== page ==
November Town Meeting began its second night by approving the motion under Article 18, renaming the lighted softball field in the Birch Meadow complex for the late Frank Driscoll. Driscoll was a veteran of the Vietnam War where he received the Purple Heart medal.
He served the town as a firefighter for 29 years and was the Custodian of Soldier and Sailor Graves in Reading for 25 years. He also served as the town’s Veterans’ Service Officer. Driscoll was involved in Reading Youth Softball in various ways for over 25 years, expressing great enthusiasm for the game. “He created family on the field.” Driscoll’s daughter commented.
The motion under Article 14, presented by Community Planning and Development Commission (CPDC) member Anthony D’Arezzo, asked Town Meeting to approve a change to Footnote 1 of zoning bylaw section 5.3.2 regarding the conversion of older single-family homes into two-family dwellings in a residential district. As written, the current bylaw is considered by town staff and the CPDC to be too unclear and too subjective to adjudicate fairly. Changes suggested by CPDC create guidelines for a public special permit process with the Zoning Board of Appeals (ZBA) that developers of such conversions would have to follow. This would allow abutters a voice in regards to these changes in their neighborhoods. The new footnote also restricts the size of any addition to a house to accommodate conversion of this type to 1,000 square feet or one-third of the square footage of the house as it existed in 1942, whichever is smaller.
A significant discussion was generated around the purpose of the footnote and what the goals of the changes would accomplish. Town Meeting member David Talbot introduced a successful amendment that changed the wording of the footnote, removing the need for a ZBA hearing if no addition to the structure is planned. There was also significant discussion around the concept of how a structure could retain its original look if it needed addition for a conversion. Ultimately, Town Meeting member Nick Boivin offered a successful amendment which changed the words, “the external appearance of the existing single-family dwelling” to “the external appearance as a single-family dwelling.” Boivin suggested that this amendment would give greater flexibility to all parties involved. Additionally, an amendment changing the “by-right” date from November 2019 to January 2020 was also successful. Ultimately, the motion under Article 14 passed by a vote of 136-4.
CPDC chair John Weston began the presentation of the motion under Article 15 by thanking Town Meeting for its patience. “Zoning is complex, as you can tell by the time it takes.” Weston quipped. Article 15 asked Town Meeting to adjust the zoning bylaws, adding regulations for mixed-use development in commercial zones. The changes were designed to encourage mixed-use development, particularly on South Main Street. “We need to preserve [South Main Street] as a commercial district,” Weston commented.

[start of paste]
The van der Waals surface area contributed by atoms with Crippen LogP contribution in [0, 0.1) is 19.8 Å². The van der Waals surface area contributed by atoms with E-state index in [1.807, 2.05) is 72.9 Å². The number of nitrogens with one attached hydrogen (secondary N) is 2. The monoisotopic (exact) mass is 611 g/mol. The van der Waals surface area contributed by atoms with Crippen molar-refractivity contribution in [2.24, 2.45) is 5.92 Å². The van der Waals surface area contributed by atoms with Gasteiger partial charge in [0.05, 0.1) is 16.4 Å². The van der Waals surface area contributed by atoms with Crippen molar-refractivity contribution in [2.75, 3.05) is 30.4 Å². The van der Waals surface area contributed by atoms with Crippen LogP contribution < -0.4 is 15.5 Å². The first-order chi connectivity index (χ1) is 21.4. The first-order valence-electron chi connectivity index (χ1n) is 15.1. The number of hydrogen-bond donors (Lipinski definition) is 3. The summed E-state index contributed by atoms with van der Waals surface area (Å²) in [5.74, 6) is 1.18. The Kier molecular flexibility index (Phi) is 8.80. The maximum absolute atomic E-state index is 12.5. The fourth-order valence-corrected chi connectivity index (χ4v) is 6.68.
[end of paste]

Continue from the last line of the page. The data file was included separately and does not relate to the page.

Weston highlighted several of the proposed changes including zero-foot setbacks on Main Street which are designed to move proposed buildings away from abutting residential areas, requiring twenty-five percent of a building to have commercial space, and a provision that residential components need to have ten percent of the units be considered affordable according to state guidelines. Town Meeting member Jonathan Barnes offered three amendments, all of which were approved, which give CPDC more flexibility to grant waivers if certain accommodations, such as charging stations, are provided by developers.
Several Town Meeting members opined regarding zero-foot setbacks on Main Street. These setbacks would allow buildings to be built only one foot away from the town’s right-of-way, which on South Main Street, often is only one-foot wider the existing sidewalk. Town Meeting member Angela Binda expressed concerns about safety as well as aesthetics, citing buildings currently on South Main Street which have landscaping between the building and the sidewalk. She suggested that this would be a more attractive look as visitors drive into town. Town Meeting member Nancy Toomey countered, reminding Town Meeting that the town has little recourse if the space between the sidewalk and a building is not maintained by an owner. Town Meeting member Mary Ellen O’Neill suggested an amendment, which was accepted, changing the setback requirement for corner lots on Main Street from one foot to five feet due to concerns previously mentioned, as well as safety for vehicles turning out of the streets which intersect Main Street. After extensive discussion, Town Meeting voted 114-1 to approve the motion under Article 15.
Town Meeting also voted 136-2 to approve the motion under Article 13 to change the definition of marijuana and hemp in zoning bylaw Section 188.8.131.52 and align them with definitions recently adopted in state law.
Town Meeting adjourned at 11:05 pm and will reconvene on Monday, November 18 at 7:30 pm.